I’m gon’ put that motherfucka out this November.
Nice. Can’t wait for that. Edgewood was one of my favorite last years. I’d safely call that a masterpiece, honestly. It was great from start to finish, super conceptual. I don’t know if you had planned going in to put such a cohesive body of work together, but judging from The Edgewood Movie, it was clear you had a strong vision for that project.
I appreciate that.
When you were working on Edgewood, did you approach it different from other projects you’ve done in the past?
It wasn’t necessarily that I approached it different. It was kind of a whole different mentality I had at that moment. I only got there because of Mike WiLL calling me out the blue. I was in my trap when Mike called me, like ‘bro, what you got going on?’ It was out the wig, I ain’t even talk to him in a minute. I was like, ‘shit I’m in the block bro, I was at my spot working.’
He was like ‘man, fuck all that bro! Block gon’ be there. You too talented, you too hard, you got the respect, the credibility out here. Everybody loves you for real, for you just being you. I just feel like you need to get more dedicated in this shit. And god-damn we can go all the way, so pull up at the studio.”
It was like forty-five minutes away. A studio I don’t even like going to. I love the studio, it’s dope as fuck, but it’s so far it be taking me out my element. That was the moment I was like fuck it. I jumped out my box and went out there. We conversed for like an hour. And then from that moment on, we did like six-seven songs that night which all ended up being on Edgewood. That’s what really just put me into a different zone, a different mentality. Let’s go ahead and go there, fuck the bullshit. It’s like he said - street gon’ be there, but I got a chance to do something different for myself and my family, anybody who ever looked to me for guidance.
When I was listening to Edgewood, I found it was new ground for Mike WiLL instrumentally. He was doing a lot of dark, weird, eerie beats for you. And on “Buy Yo Traphouse,” I know he didn’t produce that, but it was a similar feel. Do you tend to like the spookier beats?
Hell yeah! Hell yeah, truthfully. I always been in a dark space. My whole life been dark as fuck. So that’s what brings out my reality and make it easier for me to speak on what I really be feeling. What I been going through and what I see. Whether it’s my own life, or somebody I’m dealing with out here in the streets. That’s why I don’t ever really have any of the upbeat or the party record type shit. That ain’t really my thing.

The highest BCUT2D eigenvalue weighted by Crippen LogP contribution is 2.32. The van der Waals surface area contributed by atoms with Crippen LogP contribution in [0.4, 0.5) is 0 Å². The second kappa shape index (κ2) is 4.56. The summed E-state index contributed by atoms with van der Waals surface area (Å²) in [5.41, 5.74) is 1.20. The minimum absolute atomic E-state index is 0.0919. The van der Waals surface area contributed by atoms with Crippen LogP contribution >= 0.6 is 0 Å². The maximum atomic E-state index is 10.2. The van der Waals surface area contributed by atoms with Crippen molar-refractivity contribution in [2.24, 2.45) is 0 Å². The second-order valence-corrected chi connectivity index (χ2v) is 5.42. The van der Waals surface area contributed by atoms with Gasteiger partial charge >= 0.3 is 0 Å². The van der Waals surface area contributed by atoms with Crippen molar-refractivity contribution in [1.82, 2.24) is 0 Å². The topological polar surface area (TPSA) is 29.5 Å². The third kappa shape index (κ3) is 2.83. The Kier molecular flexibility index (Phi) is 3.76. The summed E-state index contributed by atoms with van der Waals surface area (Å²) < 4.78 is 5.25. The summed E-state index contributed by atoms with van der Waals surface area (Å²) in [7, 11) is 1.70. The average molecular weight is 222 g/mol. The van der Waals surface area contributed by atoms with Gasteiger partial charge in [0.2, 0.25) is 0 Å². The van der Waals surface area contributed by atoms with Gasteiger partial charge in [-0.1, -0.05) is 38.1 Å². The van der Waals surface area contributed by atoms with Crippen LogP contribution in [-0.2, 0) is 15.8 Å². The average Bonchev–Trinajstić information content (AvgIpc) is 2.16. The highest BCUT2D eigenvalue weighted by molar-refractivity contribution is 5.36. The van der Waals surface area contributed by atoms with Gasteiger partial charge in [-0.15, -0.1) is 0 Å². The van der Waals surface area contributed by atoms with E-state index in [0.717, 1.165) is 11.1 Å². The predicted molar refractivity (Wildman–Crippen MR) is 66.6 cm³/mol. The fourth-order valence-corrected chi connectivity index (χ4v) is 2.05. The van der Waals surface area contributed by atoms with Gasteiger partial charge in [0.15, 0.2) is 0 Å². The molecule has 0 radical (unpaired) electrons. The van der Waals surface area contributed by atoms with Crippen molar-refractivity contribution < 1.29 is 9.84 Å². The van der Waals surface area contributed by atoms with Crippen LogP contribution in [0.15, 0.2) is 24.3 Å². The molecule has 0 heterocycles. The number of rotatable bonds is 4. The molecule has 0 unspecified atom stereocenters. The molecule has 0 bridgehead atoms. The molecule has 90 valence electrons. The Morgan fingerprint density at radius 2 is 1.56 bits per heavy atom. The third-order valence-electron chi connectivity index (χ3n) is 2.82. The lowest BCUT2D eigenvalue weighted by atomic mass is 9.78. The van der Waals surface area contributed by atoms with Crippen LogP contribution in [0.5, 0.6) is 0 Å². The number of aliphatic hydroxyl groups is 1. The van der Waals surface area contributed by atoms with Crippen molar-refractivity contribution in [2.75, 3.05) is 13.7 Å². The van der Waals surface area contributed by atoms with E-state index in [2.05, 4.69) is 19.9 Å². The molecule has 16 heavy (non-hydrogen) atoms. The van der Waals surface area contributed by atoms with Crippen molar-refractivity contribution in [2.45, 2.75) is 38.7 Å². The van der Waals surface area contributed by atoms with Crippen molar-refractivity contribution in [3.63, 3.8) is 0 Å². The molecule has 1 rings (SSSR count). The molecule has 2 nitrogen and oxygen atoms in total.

Even though n***as know I keep a thousand snacks with me when I’m moving around. I keep a lot of gangsters with me and we party a lot. It be turnt up on our end. But for me, when I’m doing music, I know my base are the motherfuckas who going through it. We already too many n***a who base is to talk about the clothes, the swag, the money. All they songs is always up, up, up. I ain’t never hearing too many motherfuckers I could go to, as far as if one of my partners would have got spent. Or somebody died in my family. I can’t go to their CD and go to no song that will be able to relate to the situation. I gotta talk for the motherfuckas who don’t have no voice in them right now. And myself.
It’s interesting how you can take a song that could be considered a party track - one of my favorites on Edgewood is “Knock It Down - it’s like a dark banger, but you’re rapping about some party vibes too. It’s a cool mix, I really like that style.
You’re into the darker beats, and I’ve seen a few of your interviews now where you mention things like demons, witchcraft, and ghouls. Are you spooked by the supernatural or anything in particular?
Hell nah, I have no fear at all. I live with no fear, and I live with no regrets. Anything that gon happen out this motherfucker, that’s just what time it is. Whenever the Big Dawg call you home, then you finished with your work down here. I have no fear. When I speak on things, it’s about what I be dealing with.
A lot of people don’t know besides someone like my lady, or a family member, or one of the homies that be right there when I’m sleeping. Eight times out of ten I be tweaked out. I still have crazy-ass nightmares. I wake up in cold sweats on a nightly basis. When I be speaking on that type of shit it just be from shit that I done experienced that still be fucking with me.
A lot of people get inspiration from their dreams. Do you ever get inspiration from your nightmares?
I really get my inspiration from my reality and my family. The street.
What would you do if someone who was looking for guidance came to you feeling afraid about something? What kind of advice would you give them?